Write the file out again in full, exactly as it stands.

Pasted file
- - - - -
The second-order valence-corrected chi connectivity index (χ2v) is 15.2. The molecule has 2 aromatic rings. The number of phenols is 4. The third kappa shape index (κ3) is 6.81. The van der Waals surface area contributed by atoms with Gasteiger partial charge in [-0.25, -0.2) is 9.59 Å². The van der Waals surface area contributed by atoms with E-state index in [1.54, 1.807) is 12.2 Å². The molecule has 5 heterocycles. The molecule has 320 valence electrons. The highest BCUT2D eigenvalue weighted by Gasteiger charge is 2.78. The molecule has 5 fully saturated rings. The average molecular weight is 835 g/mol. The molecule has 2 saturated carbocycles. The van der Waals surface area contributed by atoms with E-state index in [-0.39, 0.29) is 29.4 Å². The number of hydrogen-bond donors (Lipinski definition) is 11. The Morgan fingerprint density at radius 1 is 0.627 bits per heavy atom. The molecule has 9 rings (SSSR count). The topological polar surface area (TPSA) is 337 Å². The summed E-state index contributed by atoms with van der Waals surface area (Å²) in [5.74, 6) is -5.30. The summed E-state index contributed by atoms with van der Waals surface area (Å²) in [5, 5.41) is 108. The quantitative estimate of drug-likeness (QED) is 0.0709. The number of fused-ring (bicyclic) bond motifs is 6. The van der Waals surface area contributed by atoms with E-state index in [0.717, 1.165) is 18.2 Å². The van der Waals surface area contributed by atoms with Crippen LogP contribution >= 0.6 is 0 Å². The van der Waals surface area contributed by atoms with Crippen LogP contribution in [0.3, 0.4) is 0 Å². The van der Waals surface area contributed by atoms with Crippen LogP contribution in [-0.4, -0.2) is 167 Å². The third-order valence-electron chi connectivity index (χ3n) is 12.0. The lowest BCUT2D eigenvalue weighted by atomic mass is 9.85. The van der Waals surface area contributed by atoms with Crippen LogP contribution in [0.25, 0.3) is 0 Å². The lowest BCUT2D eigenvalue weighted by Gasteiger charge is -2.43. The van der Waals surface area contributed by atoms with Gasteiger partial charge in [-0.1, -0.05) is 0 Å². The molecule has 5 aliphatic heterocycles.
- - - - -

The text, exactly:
The second-order valence-corrected chi connectivity index (χ2v) is 15.2. The molecule has 2 aromatic rings. The number of phenols is 4. The third kappa shape index (κ3) is 6.81. The van der Waals surface area contributed by atoms with Gasteiger partial charge in [-0.25, -0.2) is 9.59 Å². The van der Waals surface area contributed by atoms with E-state index in [1.54, 1.807) is 12.2 Å². The molecule has 5 heterocycles. The molecule has 320 valence electrons. The highest BCUT2D eigenvalue weighted by Gasteiger charge is 2.78. The molecule has 5 fully saturated rings. The average molecular weight is 835 g/mol. The molecule has 2 saturated carbocycles. The van der Waals surface area contributed by atoms with E-state index in [-0.39, 0.29) is 29.4 Å². The number of hydrogen-bond donors (Lipinski definition) is 11. The Morgan fingerprint density at radius 1 is 0.627 bits per heavy atom. The molecule has 9 rings (SSSR count). The topological polar surface area (TPSA) is 337 Å². The summed E-state index contributed by atoms with van der Waals surface area (Å²) in [5.74, 6) is -5.30. The summed E-state index contributed by atoms with van der Waals surface area (Å²) in [5, 5.41) is 108. The quantitative estimate of drug-likeness (QED) is 0.0709. The number of fused-ring (bicyclic) bond motifs is 6. The van der Waals surface area contributed by atoms with E-state index in [0.717, 1.165) is 18.2 Å². The van der Waals surface area contributed by atoms with Crippen LogP contribution >= 0.6 is 0 Å². The van der Waals surface area contributed by atoms with Crippen LogP contribution in [0.3, 0.4) is 0 Å². The van der Waals surface area contributed by atoms with Crippen LogP contribution in [-0.4, -0.2) is 167 Å². The third-order valence-electron chi connectivity index (χ3n) is 12.0. The lowest BCUT2D eigenvalue weighted by atomic mass is 9.85. The van der Waals surface area contributed by atoms with Crippen LogP contribution in [0.25, 0.3) is 0 Å². The lowest BCUT2D eigenvalue weighted by Gasteiger charge is -2.43. The van der Waals surface area contributed by atoms with Gasteiger partial charge in [-0.1, -0.05) is 0 Å². The molecule has 5 aliphatic heterocycles.